They spoke an underground language of "sumps" and "gobs", "peacetime", "hutches" and "clips", "bings" of slate and "bullets" of rock, "caps" for detonating "spats" of dynamite. They worked in teams: the miners working at the face cut coal alongside shovellers and drawers who took it out, and brushers who replaced the rock and slate to keep up the "roof" after the coal was removed. They were overseen by the firesmen who gave the orders. Monday was their day off. Tuesdays were rough.
The pitmen were under no illusions about their choice of career. As one coal-miner said: "The work was hard and the pay was small, and no matter how little you did, you earned it all". For most of their working lives the coal-miners in Arigna used carbide lamps. The rocks of carbide in the bottom chamber of these lamps released acetylene gas as the solids dissolved under the drop of water from the top chamber. Experienced pitmen had the control of these gas flames down to a fine art. A steady flame of light was vital. If you ran out of carbide underground you could end up stranded in total darkness. Men hid reserves of carbide in waterproof containers for emergency use, and when these private stashes got stolen they lit the darkness with curses.
At the pit entrance a red lamp burned night and day under a picture of the Sacred Heart. The coal-miners blessed themselves at this spot before they went underground. Strangers who visited the mines out of curiosity often found the experience of the mineshaft so frightening they never got "past the picture".
The coal in Arigna produced no explosive gas compared to English or Continental coal. But a job in the mines had its dangers. Falls of rock were a constant threat, and most of the time you worked alongside coal-cutting machinery in confined spaces in poor light. Every branch of every mine had its own noises and subterranean character, like a ward for the elderly at night. The sheet-rock shifted and the pillars propping up the weight overhead groaned and resettled. Water dripped. Voices echoed.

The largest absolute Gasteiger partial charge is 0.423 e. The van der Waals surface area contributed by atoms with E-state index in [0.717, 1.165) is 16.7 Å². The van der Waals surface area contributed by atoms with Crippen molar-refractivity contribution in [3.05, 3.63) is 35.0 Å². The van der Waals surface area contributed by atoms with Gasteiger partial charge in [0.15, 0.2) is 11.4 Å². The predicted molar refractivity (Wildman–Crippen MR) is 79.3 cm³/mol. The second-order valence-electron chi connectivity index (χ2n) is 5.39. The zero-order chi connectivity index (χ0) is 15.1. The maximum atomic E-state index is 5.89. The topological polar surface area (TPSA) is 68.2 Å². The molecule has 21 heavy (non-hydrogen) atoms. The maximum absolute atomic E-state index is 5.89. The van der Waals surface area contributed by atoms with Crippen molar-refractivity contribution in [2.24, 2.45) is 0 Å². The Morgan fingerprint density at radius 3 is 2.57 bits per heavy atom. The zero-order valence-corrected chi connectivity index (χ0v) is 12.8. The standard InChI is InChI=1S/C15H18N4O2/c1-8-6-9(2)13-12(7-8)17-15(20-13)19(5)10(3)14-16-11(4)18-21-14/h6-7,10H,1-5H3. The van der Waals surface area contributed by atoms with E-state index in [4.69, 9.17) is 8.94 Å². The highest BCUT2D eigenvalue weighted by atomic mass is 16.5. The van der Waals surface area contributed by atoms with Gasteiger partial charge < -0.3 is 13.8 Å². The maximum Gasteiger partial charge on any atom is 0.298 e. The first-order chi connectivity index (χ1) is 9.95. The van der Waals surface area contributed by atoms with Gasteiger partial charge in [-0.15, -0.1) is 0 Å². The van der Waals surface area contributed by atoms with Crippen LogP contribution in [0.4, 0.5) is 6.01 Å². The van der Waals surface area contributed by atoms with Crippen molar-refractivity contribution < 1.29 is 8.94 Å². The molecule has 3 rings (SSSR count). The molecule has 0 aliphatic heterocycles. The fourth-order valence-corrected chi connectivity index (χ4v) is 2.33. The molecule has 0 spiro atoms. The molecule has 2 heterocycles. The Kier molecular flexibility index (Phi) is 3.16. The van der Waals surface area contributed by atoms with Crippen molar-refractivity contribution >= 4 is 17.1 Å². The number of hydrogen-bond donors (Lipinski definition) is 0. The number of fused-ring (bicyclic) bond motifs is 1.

The compressed air passed your face like a disembodied whisper. And beyond the glow of the lamps the darkness was complete. It took steady nerves not to keep looking over your shoulder, working alone and immured in these black vaults under the mountain.
The older pitmen talked of seeing lights underground down empty branches of the mine where no one had set foot for many years. Seeing strange lights was an augury of misfortune. A more real but invisible danger was the "black damp". If you stumbled into a pocket of bad air, or the reek of poisonous fumes left behind after a blast, then you understood what the old miners meant when they spoke about the black damp. The only warning sign was a flickering flame as the carbide lamp began to fail from the lack of oxygen. If your lamp went out, all you could do was run as fast as your legs could carry you, keeping your head down to avoid the bullets of rock jutting from the low roof and hope to God the air up ahead might be breathable.